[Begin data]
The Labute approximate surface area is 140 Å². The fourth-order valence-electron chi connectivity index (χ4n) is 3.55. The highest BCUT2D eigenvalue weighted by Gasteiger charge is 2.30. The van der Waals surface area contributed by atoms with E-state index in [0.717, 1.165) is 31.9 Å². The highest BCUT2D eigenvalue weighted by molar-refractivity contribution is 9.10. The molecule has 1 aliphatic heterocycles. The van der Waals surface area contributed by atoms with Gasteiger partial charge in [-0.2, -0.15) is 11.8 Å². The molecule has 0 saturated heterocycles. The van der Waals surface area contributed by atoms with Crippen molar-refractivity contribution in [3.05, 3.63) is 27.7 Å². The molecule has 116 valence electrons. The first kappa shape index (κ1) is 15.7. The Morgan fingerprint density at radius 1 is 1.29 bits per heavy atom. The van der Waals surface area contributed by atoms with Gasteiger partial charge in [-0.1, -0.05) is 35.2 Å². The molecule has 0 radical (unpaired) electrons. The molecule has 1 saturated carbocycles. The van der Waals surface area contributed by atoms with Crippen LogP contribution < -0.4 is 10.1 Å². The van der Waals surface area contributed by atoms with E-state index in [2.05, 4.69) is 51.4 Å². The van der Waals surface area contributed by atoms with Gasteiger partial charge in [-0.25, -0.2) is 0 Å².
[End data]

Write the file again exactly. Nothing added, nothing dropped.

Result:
The Labute approximate surface area is 140 Å². The fourth-order valence-electron chi connectivity index (χ4n) is 3.55. The highest BCUT2D eigenvalue weighted by Gasteiger charge is 2.30. The van der Waals surface area contributed by atoms with E-state index in [0.717, 1.165) is 31.9 Å². The highest BCUT2D eigenvalue weighted by molar-refractivity contribution is 9.10. The molecule has 1 aliphatic heterocycles. The van der Waals surface area contributed by atoms with Gasteiger partial charge in [-0.2, -0.15) is 11.8 Å². The molecule has 0 saturated heterocycles. The van der Waals surface area contributed by atoms with Crippen molar-refractivity contribution in [3.05, 3.63) is 27.7 Å². The molecule has 116 valence electrons. The first kappa shape index (κ1) is 15.7. The Morgan fingerprint density at radius 1 is 1.29 bits per heavy atom. The van der Waals surface area contributed by atoms with Gasteiger partial charge in [-0.1, -0.05) is 35.2 Å². The molecule has 0 radical (unpaired) electrons. The molecule has 1 saturated carbocycles. The van der Waals surface area contributed by atoms with Crippen LogP contribution < -0.4 is 10.1 Å². The van der Waals surface area contributed by atoms with E-state index in [2.05, 4.69) is 51.4 Å². The van der Waals surface area contributed by atoms with Gasteiger partial charge in [-0.25, -0.2) is 0 Å².